F  F   F 

5
F   (m ) rm wm
ˆ   

m 1

 
5
F    (m ) rm wm
ˆ
m 1

Roe’s method is the default flux method in WIND.
9
Roe Upwind Flux-Difference Method

The m are the eigenvalues that represent the speed of the waves. The (+)
indicate positive eigenvalues and the (-) indicates negative eigenvalues.

The rm are the right eigenvectors that represent the direction of propagation
of the waves.
The wm are the Riemann invariants and represent the strength of the wave,
p
w1    2
c
w2  n1 w  n3 u
w3  n2 u  n1 v
p
w4      n1 u  n2 v  n3 w
c
p
w5      n1 u  n2 v  n3 w
c
10
Roe Upwind Flux-Difference Method

The differentials are computed as
   R   L
p  pR  pL
u  u R  u L
v  vR  vL
w  wR  wL

Flow properties at the face are computed using Roe-averaging
 2  R L
 1 / 2u L   1 / 2u R
u  L 1/ 2        R
 L   1/ 2R

Similar for computing v, w, and ht.
11
Higher-Order Projection

The choice of values of QL and QR have several option:

1) Use the values of the finite-volume cells to the “left” and “right” of the
face. This is a zero-order evaluation and will result in a spatially first-order
flux.
2) Use an extrapolation of neighboring finite-volume cells to form a first-
order evaluation of Q at the face. This will result in a spatially second-
order flux.
1                                    1
QL  Qi  ( Qi  Qi 1 )          QR  Qi 1  ( Qi  2  Qi 1 )
2                                    2

QL QR

Qi-1          Qi
ˆ
F f Qi+1         Qi+2

12
Variation Limiting

The simple extrapolation formulas assume a smooth variation of Q; however,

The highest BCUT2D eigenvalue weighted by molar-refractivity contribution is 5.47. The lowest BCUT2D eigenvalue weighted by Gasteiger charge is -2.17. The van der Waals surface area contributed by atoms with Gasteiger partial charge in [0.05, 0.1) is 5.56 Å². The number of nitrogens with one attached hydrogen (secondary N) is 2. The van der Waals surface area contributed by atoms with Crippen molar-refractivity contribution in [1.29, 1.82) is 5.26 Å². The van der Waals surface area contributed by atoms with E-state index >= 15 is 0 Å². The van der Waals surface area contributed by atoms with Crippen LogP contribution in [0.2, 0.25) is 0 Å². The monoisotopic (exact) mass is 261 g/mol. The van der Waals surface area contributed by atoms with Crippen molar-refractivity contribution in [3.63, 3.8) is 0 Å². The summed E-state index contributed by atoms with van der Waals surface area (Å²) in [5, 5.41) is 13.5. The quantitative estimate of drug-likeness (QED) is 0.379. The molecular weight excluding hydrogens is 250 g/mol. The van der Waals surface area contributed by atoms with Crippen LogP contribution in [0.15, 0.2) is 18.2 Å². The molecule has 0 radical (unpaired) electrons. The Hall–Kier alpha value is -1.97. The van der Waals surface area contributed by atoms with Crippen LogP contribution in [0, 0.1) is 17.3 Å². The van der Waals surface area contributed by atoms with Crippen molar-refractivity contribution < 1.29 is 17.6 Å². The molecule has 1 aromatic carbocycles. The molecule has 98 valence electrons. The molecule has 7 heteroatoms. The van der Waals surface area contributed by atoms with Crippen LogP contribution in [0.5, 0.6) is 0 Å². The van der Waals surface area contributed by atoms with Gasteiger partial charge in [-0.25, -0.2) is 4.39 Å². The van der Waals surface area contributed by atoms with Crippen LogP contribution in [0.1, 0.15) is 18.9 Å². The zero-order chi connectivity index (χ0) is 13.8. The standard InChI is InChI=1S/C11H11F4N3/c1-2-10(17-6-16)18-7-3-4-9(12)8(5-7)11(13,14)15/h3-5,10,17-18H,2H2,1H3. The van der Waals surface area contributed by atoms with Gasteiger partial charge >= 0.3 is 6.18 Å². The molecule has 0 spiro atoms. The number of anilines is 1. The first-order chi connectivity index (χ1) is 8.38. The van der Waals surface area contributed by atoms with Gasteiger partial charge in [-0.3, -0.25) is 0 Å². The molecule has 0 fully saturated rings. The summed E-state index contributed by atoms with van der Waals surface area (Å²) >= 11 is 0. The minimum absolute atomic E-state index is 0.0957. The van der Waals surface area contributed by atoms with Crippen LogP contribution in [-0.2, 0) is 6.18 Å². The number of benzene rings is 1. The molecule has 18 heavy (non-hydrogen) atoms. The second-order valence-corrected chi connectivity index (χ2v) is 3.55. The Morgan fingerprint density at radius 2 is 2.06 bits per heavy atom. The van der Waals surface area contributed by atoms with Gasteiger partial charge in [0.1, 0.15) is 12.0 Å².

discontinuities in Q are possible (i.e. shocks). Need some mechanism to
sense such discontinuities and limit the variation of Q in these extrapolation
formulas. Modify the extrapolations by introducing a limiter ,

1
QL  Qi   ( Qi  Qi 1 )
2
1
QR  Qi 1   ( Qi  2  Qi 1 )
2

This gets into the topic of TVD (Total Variational Diminishing) flux limiting
methods, which we will not get into here. The essential role of the limiter is
to make   0 in the presence of large variations, which make the flux
spatially first-order.
13
Examples of Limiters

The possible functions (and theory) for limiters is varied. A couple examples
include:

Superbee:         (r )  max 0, min 2r ,1, min r ,2

Chakravarthy:          (r )  max 0, min r ,  
Where r is some ratio of the flow properties and indicates the amount of
variation in the solution. An example is
Qi 1
r
Qi
The  is a compression parameter 1    2, where a value toward 1 makes
the limiter more dissipative.
14
Flux Vector Splitting
An alternative to flux-difference splitting is flux-vector splitting that
considers that the inviscid flux can be linearly separated
ˆ     ˆ     ˆ
FfI  F   F 
van Leer’s flux-vector splitting has the general form of
                     1                         
          u  n1  vn  2 c                 
                                               
ˆ
F   f mass           v  n2  vn  2 c                 
                                               
          w  n3  vn  2 c                 
                             
 q 2  vn 2    1vn  2 c 2 2  2  1

2




 c M n  12          
vn  v  n
ˆ      Mn 
vn
f   
mass

4                                 c
15
Other RHS Methods

Other methods for the “right-hand-side (RHS)” that will not be discussed:
•   Methods available for 3 rd to 5th –order spatial accuracy.
•   Roe’s method is modified to allow non-uniform grids.
•   Roe’s method as used in the OVERFLOW code is available.
•   Coakley method is available
•   HLLE method is available (similar to Roe’s method)